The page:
Wu Block

Relentless Garage, London, January 15

Derek Bremner/NME
Photo: Derek Bremner/NME
"All of you, I want you to give me the peace sign. But not so fast!” bellows Ghostface Killah. Dressed in a bright white tee – in contrast to his dark, coruscating brand of East Coast rap – the Wu lynchpin hits London tonight with fellow NYC rap veteran Sean ‘Sheek Louch’ Jacobs tonight to promote their new collaboration, Wu Block. “The peace sign ain’t real peace, you know. Your fingers are divided. Bring those fingers together so they’re one ’n’ represent us all coming together. That’s real peace, right there.” A second passes, and a boyish grin creeps across his face. “Also, that way it looks like a gun. BRAP!”

Ghostface, real name Dennis Coles, is full of contradictions like this. The pair’s grimy hip-hop headrush of a debut album, 2012’s ‘Wu Block’, was full of angry missives about life on the street – a life that Coles, now 42 and with two decades of platinum-selling records with Staten Island heroes Wu-Tang Clan to his name, likely left behind a long time ago. Not that the crowd packed into a bustling Relentless Garage seem to mind.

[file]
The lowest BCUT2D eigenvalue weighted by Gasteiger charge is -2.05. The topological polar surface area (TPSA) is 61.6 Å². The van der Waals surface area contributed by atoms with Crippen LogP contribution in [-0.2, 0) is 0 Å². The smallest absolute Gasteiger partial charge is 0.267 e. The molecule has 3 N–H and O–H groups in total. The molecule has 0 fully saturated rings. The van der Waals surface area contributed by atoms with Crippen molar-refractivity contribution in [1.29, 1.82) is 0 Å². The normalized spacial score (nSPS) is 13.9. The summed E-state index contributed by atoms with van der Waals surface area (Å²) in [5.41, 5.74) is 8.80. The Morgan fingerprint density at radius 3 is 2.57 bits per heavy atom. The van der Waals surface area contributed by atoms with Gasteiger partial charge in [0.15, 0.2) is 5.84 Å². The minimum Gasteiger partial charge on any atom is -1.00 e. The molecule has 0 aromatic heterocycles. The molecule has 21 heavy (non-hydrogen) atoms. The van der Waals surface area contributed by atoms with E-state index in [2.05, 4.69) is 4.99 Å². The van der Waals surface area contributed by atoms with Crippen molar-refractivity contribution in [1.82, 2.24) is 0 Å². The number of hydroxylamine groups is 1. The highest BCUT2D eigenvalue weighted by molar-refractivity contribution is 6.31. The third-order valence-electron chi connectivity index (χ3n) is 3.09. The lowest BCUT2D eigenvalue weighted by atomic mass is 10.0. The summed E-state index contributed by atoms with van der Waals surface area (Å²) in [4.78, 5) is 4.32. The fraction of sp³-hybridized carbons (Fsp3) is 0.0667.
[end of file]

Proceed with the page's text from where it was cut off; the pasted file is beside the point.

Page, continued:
Weaving songs from their combined catalogues around outings for songs from their eponymous album, the duo’s chemistry is electrifying, with songs like ‘Stick Up Kids’ charging the room with energy like a hospital defibrillator. Revisiting Wu-Tang’s first single, ‘Protect Ya Neck,’ Ghostface quite literally crowdsources a replacement for erstwhile bandmate Method Man, pulling a brave volunteer from the audience to fill in on his verses, while Louch pulls cuts from his D-Block canon – including ‘Mighty D-Block (2 Guns Up)’.

The pair may be long in the tooth, but between Ghostface’s barks and Louch’s volatile flow, it’s clear this evening that two of hip-hop’s longest-standing and most compelling characters aren’t mellowing out just yet.
Al Horner

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